Daniel Negreanu’s performance was dominant on Wednesday against Doug Polk, and he was rewarded with a big win. But he didn’t finish strong and went home with a smaller victory than he could have.
The tides have turned over the past couple of weeks. Polk completely dominated most of the first 18 sessions, running up a profit of over $950,000. Negreanu was so deep in the hole that he had to make a second deposit on the WSOP.com poker site because he was in jeopardy of blowing through his entire $1 million deposit.
Since then, he’s taken over the match, and it hasn’t been due to luck. He’s battled and, arguably, been the superior player overall over the past six sessions. But the luck also hasn’t been on his side, which has prevented him from making a huge dent in Polk’s lead.
Still, the GGPoker ambassador has put on quite a show recently. His heads-up no-limit hold’em game has clearly improved since the match began in October. And despite Polk’s reputation as arguably the best heads-up no-limit hold’em player in the world, it’s no longer an unfair fight. These two great poker pros are now equals on the virtual felt.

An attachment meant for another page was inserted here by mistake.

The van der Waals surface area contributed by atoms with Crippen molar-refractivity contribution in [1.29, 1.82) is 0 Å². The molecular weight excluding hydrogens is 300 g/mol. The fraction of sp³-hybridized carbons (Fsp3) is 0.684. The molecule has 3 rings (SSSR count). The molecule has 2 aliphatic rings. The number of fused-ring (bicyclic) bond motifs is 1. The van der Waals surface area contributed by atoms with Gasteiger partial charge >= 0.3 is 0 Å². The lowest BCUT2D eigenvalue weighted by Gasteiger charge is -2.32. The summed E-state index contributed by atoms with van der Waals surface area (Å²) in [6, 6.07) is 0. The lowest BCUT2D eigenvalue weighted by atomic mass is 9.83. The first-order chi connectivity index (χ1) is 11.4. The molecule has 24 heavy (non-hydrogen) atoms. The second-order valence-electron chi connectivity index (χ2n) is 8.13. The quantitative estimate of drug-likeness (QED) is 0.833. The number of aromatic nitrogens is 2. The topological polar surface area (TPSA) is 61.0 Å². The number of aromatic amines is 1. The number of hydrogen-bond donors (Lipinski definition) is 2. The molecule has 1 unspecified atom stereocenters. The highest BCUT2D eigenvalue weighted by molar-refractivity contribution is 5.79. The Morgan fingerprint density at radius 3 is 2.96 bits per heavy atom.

Negreanu’s fast start, slow finish
Right out of the gates, Negreanu took down pot after pot. He consistently won small to medium sized pots for the first couple of hours. His lead had reached nearly $90,000 before running into yet another tough luck situation.
In one of the most crucial hands of the session, Negreanu flopped a set of 6’s on a 6-K-Q board. He had his opponent coolered as Polk was holding K-Q for top two pair. The turn was a meaningless J, but the river brought another K, giving Polk a superior full house.
With $22,600 in the pot, he fired off an all-in bet for $28,898 and, of course, got snap-called, and took down an $80,000 pot. The cooler made the match more competitive. But Negreanu would quickly take over again. Polk fired off more failed bluff attempts during the session than we can count.
At one point, Negreanu was up around $150,000 for the day. But he made some mistakes in the final half hour of the four-hour session, calling off way too light in a few spots. In the end, he booked a $98,579 win over 750 hands. The Poker Hall of Famer still trails, however, by $644,638 with 11,250 hands left to be played.
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